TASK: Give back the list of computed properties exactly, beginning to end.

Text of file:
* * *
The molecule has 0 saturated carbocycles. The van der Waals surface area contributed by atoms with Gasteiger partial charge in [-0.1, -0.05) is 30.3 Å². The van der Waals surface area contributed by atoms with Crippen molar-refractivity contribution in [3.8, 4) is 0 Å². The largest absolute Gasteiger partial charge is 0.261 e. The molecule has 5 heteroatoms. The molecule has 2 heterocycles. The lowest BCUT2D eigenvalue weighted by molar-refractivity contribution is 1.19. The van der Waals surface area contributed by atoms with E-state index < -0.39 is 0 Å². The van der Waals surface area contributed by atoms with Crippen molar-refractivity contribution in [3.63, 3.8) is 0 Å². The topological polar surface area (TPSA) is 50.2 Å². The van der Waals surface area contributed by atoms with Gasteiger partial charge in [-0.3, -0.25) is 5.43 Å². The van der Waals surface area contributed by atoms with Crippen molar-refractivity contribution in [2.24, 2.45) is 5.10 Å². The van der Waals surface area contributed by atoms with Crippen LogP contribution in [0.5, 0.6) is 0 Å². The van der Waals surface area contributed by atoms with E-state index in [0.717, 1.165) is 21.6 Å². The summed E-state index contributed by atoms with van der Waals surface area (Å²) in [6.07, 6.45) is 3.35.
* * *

The molecule has 0 saturated carbocycles. The van der Waals surface area contributed by atoms with Gasteiger partial charge in [-0.1, -0.05) is 30.3 Å². The van der Waals surface area contributed by atoms with Crippen molar-refractivity contribution in [3.8, 4) is 0 Å². The largest absolute Gasteiger partial charge is 0.261 e. The molecule has 5 heteroatoms. The molecule has 2 heterocycles. The lowest BCUT2D eigenvalue weighted by molar-refractivity contribution is 1.19. The van der Waals surface area contributed by atoms with E-state index < -0.39 is 0 Å². The van der Waals surface area contributed by atoms with Crippen molar-refractivity contribution in [3.63, 3.8) is 0 Å². The topological polar surface area (TPSA) is 50.2 Å². The van der Waals surface area contributed by atoms with Gasteiger partial charge in [-0.3, -0.25) is 5.43 Å². The van der Waals surface area contributed by atoms with Crippen molar-refractivity contribution in [2.24, 2.45) is 5.10 Å². The van der Waals surface area contributed by atoms with Crippen LogP contribution in [0.5, 0.6) is 0 Å². The van der Waals surface area contributed by atoms with E-state index in [0.717, 1.165) is 21.6 Å². The summed E-state index contributed by atoms with van der Waals surface area (Å²) in [6.07, 6.45) is 3.35.